Are XDarwin's rootless windows buffered, retained, or non-retained? Has anybody tried setting them to retained or nonretained?
XDarwin's windows are buffered. Non-retained windows don't exist as of 10.0. We currently have an extra buffer for each window, so retained windows might save memory, but coordinating CoreGraphics retained windows in one thread and X Windows' drawing in the other thread might be difficult.
How about editing the back buffer directly instead of replacing it completely when it changes? I'm more concerned about making it faster than saving memory, I'm not hitting swap.
That's harder than it used to be, given Cocoa and fb instead of Carbon and cfb. We'll probably try to do this after 4.2 is released.
We don't completely replace the back buffer; we only copy the changed pieces from the X11 buffer to the Aqua buffer.
Oh really. When I was looking at the CoreGraphics functions I didn't see any method to edit a back buffer or update a small portion. I assumed you had to import a complete bitmap each time.
Either way using nonretained windows should increase speed. It would be akin to drawing directly to the back buffer would it not? Basically using the video buffer as the back buffer.
Another thing which would help speed is marking rectangular windows as opaque.
We use CGContextDrawImage() to copy the changed bits into the back buffer. and CGContextFlush() to update the front buffer. CG tracks the dirty area of the back buffer itself.
Nonretained windows do not exist as of Mac OS X 10.0. Even if they did, they would be very difficult to integrate into the X server. The primary problem is that the X server can keep track of when the X server damages its own windows, but it can't keep track of when Aqua windows damage X windows. Synchronizing these would be hard.
Drawing directly to the video buffer may be SLOWER than drawing to buffers and then copying the buffers to the screen. It's much faster to send a single rectangle to the video card than it is to shove each individual pixel change through the graphics bus. I'm guessing this is why full-screen mode looks so slow.
All X11 windows start opaque. If they are given a shape, they are made non-opaque. If they are made rectangular again they are not changed back, because 10.0 doesn't like that.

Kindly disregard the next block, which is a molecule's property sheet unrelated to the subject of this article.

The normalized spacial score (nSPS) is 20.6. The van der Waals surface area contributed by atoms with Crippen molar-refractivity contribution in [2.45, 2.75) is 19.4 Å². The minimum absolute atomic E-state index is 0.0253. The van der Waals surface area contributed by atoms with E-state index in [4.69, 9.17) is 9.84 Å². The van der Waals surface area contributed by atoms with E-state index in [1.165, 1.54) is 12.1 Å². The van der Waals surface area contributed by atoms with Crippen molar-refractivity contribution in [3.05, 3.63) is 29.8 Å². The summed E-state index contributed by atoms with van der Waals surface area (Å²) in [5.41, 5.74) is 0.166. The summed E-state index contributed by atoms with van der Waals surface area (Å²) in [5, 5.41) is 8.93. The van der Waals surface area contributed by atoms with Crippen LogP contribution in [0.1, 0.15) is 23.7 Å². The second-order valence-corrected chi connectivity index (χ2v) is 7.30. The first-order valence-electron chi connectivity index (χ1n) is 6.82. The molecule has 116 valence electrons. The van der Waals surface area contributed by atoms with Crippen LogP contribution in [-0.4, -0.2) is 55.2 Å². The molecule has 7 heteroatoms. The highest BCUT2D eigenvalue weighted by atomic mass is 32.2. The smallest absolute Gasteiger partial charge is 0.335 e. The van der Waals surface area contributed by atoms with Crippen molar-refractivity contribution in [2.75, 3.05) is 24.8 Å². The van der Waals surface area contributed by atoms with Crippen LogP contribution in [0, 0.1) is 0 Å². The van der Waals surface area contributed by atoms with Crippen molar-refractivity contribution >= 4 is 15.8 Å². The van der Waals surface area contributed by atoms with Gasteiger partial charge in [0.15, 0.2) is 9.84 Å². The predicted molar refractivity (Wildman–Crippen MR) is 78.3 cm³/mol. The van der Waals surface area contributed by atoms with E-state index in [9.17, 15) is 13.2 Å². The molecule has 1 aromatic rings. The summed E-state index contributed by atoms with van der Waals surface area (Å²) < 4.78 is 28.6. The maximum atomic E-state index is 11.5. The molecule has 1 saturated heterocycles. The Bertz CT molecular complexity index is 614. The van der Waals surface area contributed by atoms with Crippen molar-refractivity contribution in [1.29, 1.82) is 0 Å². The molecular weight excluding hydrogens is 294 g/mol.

It appears that all X11 windows aren't opaque regardless if they are given a shape or not. Do you have an example of a window which remains opaque?
An xterm in twm has no shape and should be opaque. What makes you think it's not opaque?
Because Quartz Debug says so
Are you using XDarwin 1.0a4 or the latest CVS code? 1.0a4's SHAPE support is known to be broken and may have that problem. With the latest CVS, QuartzDebug lists the never-shaped windows as opaque, as expected.
I'll wait for a5 and test again.
Does the window manager make a difference? OS X windows drag opaquely, but the Aqua title bars are always non-opaque (for obvius reasons). Even the stainless steel windows in QuickTime and iTunes which have rounded corners drag opaquely except for the corners. Is that the same with XDarwin?
Another option is to draw directly to the nonretained window like Classic does. Then X11 would have to redraw the area when a normal window passes over it causing tearing (just like Classic) but it would be much faster and use less memory.
Perhaps not to be used in all cases, but I think X11 has a direct draw mode used by apps like games. I think lxdoom looks for it.
Again: as of Mac OS X 10.0, nonretained windows are not supported. Classic uses a private API and has its own special hooks into CoreGraphics.
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